Pain After a Stroke: Symptoms to Watch Out For
Left untreated, spasticity progresses into something more painful: contractures. Contracture develops in more than 50 percent of stroke survivors and most commonly affects the hips and shoulders.
Over time, contracture causes loss of motion. It starts with the shortening of soft tissue structures, usually spanning more than one joint, including skin, muscles, tendons, ligaments, and joint capsules. With reduced range of motion in any of these areas, a stroke survivor’s joint mobility declines causing pain, stiffness and ultimately, contracture.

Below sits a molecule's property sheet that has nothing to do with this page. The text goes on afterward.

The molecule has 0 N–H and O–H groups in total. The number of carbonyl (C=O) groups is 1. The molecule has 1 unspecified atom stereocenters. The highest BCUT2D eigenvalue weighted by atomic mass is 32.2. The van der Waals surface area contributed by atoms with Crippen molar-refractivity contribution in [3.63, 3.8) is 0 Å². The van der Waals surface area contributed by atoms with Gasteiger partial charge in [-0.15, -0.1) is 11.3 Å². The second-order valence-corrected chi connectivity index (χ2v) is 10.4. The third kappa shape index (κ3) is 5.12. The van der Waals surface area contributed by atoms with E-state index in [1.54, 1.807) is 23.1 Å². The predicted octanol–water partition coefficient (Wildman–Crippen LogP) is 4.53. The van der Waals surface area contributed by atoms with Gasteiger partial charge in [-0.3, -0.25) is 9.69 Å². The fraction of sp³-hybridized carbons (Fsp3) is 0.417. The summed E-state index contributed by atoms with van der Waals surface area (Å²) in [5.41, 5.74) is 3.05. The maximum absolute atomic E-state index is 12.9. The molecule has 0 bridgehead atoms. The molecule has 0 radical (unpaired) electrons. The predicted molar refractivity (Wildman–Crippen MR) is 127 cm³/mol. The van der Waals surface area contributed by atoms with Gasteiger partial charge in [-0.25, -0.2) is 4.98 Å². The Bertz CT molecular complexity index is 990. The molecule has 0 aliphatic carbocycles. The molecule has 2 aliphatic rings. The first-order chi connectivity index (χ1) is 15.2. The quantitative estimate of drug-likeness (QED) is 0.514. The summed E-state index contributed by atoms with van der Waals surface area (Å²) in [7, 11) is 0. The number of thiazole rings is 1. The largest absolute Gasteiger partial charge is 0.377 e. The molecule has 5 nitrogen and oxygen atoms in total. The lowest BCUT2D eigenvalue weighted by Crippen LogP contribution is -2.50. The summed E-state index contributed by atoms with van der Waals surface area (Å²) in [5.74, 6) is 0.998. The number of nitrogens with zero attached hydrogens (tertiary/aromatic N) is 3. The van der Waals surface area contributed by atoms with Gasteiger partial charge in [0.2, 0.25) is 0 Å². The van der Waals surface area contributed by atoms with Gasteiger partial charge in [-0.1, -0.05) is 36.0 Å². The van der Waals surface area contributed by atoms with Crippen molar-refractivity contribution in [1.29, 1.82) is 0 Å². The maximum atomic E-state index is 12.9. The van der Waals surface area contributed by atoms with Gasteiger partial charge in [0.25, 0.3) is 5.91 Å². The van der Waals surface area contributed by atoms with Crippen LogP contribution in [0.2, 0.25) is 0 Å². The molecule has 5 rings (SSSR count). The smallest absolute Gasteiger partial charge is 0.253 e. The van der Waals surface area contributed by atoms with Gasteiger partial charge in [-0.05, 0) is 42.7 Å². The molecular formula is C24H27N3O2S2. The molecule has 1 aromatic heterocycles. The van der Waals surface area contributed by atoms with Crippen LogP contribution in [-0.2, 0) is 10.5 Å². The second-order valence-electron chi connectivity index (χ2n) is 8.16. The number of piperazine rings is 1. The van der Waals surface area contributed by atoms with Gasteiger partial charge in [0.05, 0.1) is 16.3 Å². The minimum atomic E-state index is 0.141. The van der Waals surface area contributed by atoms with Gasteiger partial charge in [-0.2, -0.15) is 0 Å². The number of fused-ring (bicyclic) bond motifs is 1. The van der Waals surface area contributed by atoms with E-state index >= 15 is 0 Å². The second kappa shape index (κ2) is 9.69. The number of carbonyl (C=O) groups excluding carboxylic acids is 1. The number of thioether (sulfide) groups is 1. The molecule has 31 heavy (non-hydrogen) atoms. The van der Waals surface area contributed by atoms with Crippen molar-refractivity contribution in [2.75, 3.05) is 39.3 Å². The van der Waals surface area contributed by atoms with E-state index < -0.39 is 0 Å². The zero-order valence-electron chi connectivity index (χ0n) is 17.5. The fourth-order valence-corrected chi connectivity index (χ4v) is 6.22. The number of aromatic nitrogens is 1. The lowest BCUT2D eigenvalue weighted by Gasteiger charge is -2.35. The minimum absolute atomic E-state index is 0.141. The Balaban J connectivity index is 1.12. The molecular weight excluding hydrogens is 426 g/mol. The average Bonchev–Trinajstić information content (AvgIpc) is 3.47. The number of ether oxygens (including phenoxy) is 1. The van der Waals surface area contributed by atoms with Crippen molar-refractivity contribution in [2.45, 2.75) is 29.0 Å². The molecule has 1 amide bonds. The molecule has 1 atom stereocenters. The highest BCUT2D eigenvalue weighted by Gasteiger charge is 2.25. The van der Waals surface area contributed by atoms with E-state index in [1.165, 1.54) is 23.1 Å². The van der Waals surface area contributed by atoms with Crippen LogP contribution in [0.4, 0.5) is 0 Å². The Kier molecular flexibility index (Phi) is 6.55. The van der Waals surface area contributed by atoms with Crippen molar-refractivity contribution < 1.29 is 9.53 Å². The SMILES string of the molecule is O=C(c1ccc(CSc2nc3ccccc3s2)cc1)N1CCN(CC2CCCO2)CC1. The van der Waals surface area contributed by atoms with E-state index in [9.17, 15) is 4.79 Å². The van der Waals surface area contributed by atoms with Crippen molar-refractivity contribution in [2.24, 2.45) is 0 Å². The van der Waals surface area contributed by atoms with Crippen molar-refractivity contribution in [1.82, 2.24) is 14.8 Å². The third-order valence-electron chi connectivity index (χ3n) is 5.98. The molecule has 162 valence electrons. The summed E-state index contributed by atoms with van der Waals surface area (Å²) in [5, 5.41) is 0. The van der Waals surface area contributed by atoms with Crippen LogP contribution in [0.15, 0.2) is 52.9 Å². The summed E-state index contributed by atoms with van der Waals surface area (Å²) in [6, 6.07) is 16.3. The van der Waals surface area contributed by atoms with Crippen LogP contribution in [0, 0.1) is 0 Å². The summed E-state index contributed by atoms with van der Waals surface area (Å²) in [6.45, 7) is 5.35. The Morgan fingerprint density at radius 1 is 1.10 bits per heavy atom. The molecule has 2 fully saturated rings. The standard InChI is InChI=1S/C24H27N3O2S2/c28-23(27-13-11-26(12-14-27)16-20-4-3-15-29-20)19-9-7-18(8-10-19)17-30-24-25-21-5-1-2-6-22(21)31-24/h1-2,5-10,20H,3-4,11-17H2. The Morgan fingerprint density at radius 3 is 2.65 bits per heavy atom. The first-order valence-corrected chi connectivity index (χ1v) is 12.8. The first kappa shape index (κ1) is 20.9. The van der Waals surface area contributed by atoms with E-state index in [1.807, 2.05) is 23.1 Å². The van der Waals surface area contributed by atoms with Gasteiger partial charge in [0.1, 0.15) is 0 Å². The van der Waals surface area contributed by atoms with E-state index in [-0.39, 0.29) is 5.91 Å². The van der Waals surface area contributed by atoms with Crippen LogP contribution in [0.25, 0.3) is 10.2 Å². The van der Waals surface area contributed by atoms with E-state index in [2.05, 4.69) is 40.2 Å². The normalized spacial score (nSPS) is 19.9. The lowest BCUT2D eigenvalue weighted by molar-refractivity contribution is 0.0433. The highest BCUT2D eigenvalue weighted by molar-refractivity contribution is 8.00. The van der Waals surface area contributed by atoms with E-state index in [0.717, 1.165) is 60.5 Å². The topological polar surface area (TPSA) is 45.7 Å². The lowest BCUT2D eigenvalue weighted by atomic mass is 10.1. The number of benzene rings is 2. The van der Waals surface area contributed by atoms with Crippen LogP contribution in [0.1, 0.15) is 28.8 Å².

The good news is that the affected soft tissue can lengthen again with proper stretching. Usually, low-intensity prolonged stretches (around 6–12 hours/day) are needed to stretch out the affected muscles. The more functional use a patient can get out of the contracted limb, the better their results and relief from pain.